Also, consumption of green tea is proven to increase thermogenesis, or the process through which heat is produced inside the human body. Thermogenesis enhances the energy expenditure and fat oxidation, helping in weight regulation.
Then, caffeine – which is found in green tea as well – is known to support weight reduction by increasing both the metabolic rate and thermogenesis. Moreover, the combination of caffeine with EGCG seems to have even more powerful effects, and contribute to more impressive results in terms of body fat reduction and metabolic rate.
The question is how much tea or green tea supplements should one use on a daily basis, to experience these effects? And would this be safe for one’s overall health? And what about the amount of caffeine that comes together with the ideal doses of green tea?
In order to experience the effects induced by green tea, the daily consumption of EGCG should be somewhere around 270 mg, in two or three doses. Some studies even suggest using higher doses for faster or more pronounced effects.
Now let’s look at the results obtained by ConsumerLabs. Their test showed that, depending on the brand, the green tea supplements provide between 22 mg and 300 mg of EGCG per suggested daily serving. As for caffeine, the tested products provided up to 130 mg of compound per dose (capsule or cup). Yet, for getting the needed amount of EGCG, one generally ends up consuming around 3 capsules or doses of green tea extract on a daily basis.
It’s generally agreed that getting 130 mg of caffeine per day is safe, and some scientists say that 300 mg of caffeine is still not threatening for one’s health. Based on the existing studies, we could conclude that getting 270 mg of EGCG in combination with up to 300 mg of caffeine per day can support the fat loss process in humans, without putting one’s health at risk.
This is the ideal case. In reality, this interesting study published in the Medicine and Science in Sports and Exercise journal showed that 7 days of green tea extract ingestion can increase the lipolysis (destruction of fats), but has no effect on whole body fat oxidation in people practicing moderate-intensity exercises.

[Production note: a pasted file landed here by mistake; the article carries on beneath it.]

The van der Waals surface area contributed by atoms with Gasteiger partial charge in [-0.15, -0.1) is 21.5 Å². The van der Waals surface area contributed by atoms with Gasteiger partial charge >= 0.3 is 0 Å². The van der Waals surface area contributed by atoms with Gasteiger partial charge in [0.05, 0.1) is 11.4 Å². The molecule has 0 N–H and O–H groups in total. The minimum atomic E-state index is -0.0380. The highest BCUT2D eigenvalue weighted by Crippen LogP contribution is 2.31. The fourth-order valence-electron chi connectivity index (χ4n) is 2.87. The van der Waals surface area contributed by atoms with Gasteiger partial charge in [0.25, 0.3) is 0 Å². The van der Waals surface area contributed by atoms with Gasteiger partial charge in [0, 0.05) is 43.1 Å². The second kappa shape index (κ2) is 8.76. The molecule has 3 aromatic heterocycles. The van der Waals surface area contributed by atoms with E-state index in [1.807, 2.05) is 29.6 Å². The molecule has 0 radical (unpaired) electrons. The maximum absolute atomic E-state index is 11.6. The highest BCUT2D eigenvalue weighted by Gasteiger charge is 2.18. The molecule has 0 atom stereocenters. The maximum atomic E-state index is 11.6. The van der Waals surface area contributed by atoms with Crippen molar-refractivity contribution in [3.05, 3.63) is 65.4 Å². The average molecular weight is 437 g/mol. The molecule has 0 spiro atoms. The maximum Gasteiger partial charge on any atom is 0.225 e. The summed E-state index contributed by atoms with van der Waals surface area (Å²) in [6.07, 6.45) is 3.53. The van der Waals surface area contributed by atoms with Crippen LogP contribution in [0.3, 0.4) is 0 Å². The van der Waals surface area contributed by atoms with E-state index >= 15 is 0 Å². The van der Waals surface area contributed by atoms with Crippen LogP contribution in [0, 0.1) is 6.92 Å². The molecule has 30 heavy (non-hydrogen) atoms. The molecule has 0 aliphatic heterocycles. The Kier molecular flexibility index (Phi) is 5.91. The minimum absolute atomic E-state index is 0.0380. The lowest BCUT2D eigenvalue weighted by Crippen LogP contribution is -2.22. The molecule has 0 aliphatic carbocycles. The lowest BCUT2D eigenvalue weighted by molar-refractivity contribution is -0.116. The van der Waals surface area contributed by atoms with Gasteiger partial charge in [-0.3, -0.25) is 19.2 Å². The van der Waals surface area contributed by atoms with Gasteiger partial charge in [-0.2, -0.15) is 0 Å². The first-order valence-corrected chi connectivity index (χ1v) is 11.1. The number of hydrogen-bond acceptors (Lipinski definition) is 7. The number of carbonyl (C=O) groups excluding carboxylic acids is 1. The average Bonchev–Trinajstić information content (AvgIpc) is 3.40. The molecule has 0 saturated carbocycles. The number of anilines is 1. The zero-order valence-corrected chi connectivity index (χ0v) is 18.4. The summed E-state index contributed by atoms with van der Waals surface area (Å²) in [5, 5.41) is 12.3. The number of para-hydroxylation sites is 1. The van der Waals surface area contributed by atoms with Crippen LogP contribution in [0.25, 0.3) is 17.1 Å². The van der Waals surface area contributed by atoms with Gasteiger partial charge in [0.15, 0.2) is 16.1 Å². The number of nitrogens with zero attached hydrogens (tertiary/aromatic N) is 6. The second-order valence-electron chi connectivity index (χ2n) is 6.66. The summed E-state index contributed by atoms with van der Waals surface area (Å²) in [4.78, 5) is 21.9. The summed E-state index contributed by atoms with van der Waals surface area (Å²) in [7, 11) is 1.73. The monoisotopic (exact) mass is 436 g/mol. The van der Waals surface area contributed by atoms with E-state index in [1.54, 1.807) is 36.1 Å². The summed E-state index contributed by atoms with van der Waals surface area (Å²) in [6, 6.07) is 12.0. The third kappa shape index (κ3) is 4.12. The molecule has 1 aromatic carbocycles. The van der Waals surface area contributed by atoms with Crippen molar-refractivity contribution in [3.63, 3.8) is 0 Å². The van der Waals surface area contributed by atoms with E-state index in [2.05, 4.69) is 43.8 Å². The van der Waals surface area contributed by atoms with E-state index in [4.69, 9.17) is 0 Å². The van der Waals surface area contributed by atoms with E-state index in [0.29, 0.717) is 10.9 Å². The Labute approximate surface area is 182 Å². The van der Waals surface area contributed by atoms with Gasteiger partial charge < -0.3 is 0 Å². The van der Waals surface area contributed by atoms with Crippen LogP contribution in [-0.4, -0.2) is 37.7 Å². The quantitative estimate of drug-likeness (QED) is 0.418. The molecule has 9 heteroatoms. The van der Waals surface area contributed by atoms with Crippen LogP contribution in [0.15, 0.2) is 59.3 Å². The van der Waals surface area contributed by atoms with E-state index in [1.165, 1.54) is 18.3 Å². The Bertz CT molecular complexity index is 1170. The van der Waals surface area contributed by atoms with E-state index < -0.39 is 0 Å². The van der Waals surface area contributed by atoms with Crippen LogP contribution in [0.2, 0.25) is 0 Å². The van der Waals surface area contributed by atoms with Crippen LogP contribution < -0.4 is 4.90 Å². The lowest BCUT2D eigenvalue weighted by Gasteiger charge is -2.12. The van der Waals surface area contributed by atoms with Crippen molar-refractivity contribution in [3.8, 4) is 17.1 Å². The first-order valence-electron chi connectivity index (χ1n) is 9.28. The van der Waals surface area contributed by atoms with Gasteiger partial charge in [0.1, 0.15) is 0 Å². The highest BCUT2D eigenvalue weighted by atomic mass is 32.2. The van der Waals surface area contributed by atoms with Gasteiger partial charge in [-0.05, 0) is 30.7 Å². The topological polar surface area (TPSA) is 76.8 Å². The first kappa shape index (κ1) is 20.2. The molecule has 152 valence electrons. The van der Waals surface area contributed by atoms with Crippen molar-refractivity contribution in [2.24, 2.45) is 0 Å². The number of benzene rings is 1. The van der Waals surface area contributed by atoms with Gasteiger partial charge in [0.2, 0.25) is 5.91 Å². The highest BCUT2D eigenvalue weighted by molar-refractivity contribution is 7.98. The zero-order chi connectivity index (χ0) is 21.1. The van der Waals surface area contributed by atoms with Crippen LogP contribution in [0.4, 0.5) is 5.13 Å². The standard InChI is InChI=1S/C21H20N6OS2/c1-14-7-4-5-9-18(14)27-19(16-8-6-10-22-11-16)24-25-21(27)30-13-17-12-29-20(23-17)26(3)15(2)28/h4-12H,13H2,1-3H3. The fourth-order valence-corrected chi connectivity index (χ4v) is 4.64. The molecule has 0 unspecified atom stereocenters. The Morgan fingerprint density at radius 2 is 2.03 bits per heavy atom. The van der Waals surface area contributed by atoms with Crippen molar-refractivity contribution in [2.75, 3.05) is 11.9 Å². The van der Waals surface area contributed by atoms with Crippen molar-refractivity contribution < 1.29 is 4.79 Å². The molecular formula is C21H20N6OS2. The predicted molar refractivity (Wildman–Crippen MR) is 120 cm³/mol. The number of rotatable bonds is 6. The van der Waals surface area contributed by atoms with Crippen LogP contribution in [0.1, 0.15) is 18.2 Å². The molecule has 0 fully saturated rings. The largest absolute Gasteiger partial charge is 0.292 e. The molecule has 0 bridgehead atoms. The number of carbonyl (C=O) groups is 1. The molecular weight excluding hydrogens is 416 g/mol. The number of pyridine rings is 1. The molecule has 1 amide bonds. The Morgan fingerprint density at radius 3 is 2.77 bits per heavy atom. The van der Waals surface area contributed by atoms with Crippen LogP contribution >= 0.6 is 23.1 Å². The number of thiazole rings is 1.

Another study published last year in the Cochrane Database of Systematic Reviews showed that three months of daily consumption of green tea preparations only induced a small, statistically non-significant weight loss in overweight adults.
And last, this study showed that consumption of 960 ml of decaffeinated green tea for 6 months can cause a slight reduction in body weight and increase the metabolic rate, but doesn’t have significant effects on the weight or body composition.
What do all these results mean?
Green tea could be a natural solution for weight loss. It can inhibit the absorption of lipids, accelerate the metabolic rate and contribute to the reduction of body fat percentage, but only when it provides a certain daily amount of EGCG and caffeine.
Then, green tea alone is not able to cause significant improvements in one’s body weight, so for maximum benefits, the intake of this beverage should be coupled with high intensity exercises, as the effects are not impressive in overweight people doing moderate-intensity exercises. Still, getting that much caffeine while doing intense exercises may not be the best idea.
Conclusion: if you’re trying to drop the excess pounds, you shouldn’t rely on green tea only. This beverage has several health benefits and can help you lose the extra fats a little easier, but unless you’re physically active and practice intense exercises on a regular basis, you shouldn’t expect for green tea to act as a miracle beverage and melt away your excess fats overnight.
So a healthier option would consist in practicing physical activities regularly, watching your diet and drinking green tea for its other health benefits. Weights loss will come as a consequence of these lifestyle changes!